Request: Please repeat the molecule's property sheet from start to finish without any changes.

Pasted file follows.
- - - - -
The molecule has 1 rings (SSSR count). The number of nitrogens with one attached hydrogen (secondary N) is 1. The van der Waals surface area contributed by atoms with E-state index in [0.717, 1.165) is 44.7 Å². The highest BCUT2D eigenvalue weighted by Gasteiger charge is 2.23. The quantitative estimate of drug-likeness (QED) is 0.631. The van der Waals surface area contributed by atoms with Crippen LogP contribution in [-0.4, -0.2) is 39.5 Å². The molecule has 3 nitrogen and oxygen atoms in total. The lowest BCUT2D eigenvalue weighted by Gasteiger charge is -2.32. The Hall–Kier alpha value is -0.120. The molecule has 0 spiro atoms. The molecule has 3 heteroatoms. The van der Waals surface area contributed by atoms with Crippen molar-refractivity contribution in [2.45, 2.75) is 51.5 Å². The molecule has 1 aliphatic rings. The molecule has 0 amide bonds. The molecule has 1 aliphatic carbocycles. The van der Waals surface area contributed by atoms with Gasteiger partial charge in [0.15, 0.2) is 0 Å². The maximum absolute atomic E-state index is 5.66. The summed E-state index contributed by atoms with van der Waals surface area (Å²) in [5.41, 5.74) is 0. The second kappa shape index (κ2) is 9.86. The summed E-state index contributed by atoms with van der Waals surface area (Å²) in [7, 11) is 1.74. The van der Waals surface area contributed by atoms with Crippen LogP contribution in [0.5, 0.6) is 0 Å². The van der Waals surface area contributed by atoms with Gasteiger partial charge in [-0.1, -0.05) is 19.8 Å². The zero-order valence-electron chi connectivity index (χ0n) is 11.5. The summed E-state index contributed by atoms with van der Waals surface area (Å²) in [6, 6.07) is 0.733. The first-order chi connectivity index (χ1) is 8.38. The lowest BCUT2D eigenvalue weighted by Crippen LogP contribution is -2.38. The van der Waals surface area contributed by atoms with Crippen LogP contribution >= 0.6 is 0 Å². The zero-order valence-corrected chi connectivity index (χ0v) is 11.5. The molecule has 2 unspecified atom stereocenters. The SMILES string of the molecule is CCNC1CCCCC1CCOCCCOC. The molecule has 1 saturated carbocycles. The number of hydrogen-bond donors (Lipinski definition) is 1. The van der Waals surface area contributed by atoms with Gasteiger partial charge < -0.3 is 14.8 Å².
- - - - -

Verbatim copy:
The molecule has 1 rings (SSSR count). The number of nitrogens with one attached hydrogen (secondary N) is 1. The van der Waals surface area contributed by atoms with E-state index in [0.717, 1.165) is 44.7 Å². The highest BCUT2D eigenvalue weighted by Gasteiger charge is 2.23. The quantitative estimate of drug-likeness (QED) is 0.631. The van der Waals surface area contributed by atoms with Crippen LogP contribution in [-0.4, -0.2) is 39.5 Å². The molecule has 3 nitrogen and oxygen atoms in total. The lowest BCUT2D eigenvalue weighted by Gasteiger charge is -2.32. The Hall–Kier alpha value is -0.120. The molecule has 0 spiro atoms. The molecule has 3 heteroatoms. The van der Waals surface area contributed by atoms with Crippen molar-refractivity contribution in [2.45, 2.75) is 51.5 Å². The molecule has 1 aliphatic rings. The molecule has 0 amide bonds. The molecule has 1 aliphatic carbocycles. The van der Waals surface area contributed by atoms with Gasteiger partial charge in [0.15, 0.2) is 0 Å². The maximum absolute atomic E-state index is 5.66. The summed E-state index contributed by atoms with van der Waals surface area (Å²) in [5.41, 5.74) is 0. The second kappa shape index (κ2) is 9.86. The summed E-state index contributed by atoms with van der Waals surface area (Å²) in [7, 11) is 1.74. The van der Waals surface area contributed by atoms with Crippen LogP contribution in [0.5, 0.6) is 0 Å². The van der Waals surface area contributed by atoms with Gasteiger partial charge in [-0.1, -0.05) is 19.8 Å². The zero-order valence-electron chi connectivity index (χ0n) is 11.5. The summed E-state index contributed by atoms with van der Waals surface area (Å²) in [6, 6.07) is 0.733. The first-order chi connectivity index (χ1) is 8.38. The lowest BCUT2D eigenvalue weighted by Crippen LogP contribution is -2.38. The van der Waals surface area contributed by atoms with Crippen LogP contribution >= 0.6 is 0 Å². The zero-order valence-corrected chi connectivity index (χ0v) is 11.5. The molecule has 2 unspecified atom stereocenters. The SMILES string of the molecule is CCNC1CCCCC1CCOCCCOC. The molecule has 1 saturated carbocycles. The number of hydrogen-bond donors (Lipinski definition) is 1. The van der Waals surface area contributed by atoms with Gasteiger partial charge < -0.3 is 14.8 Å².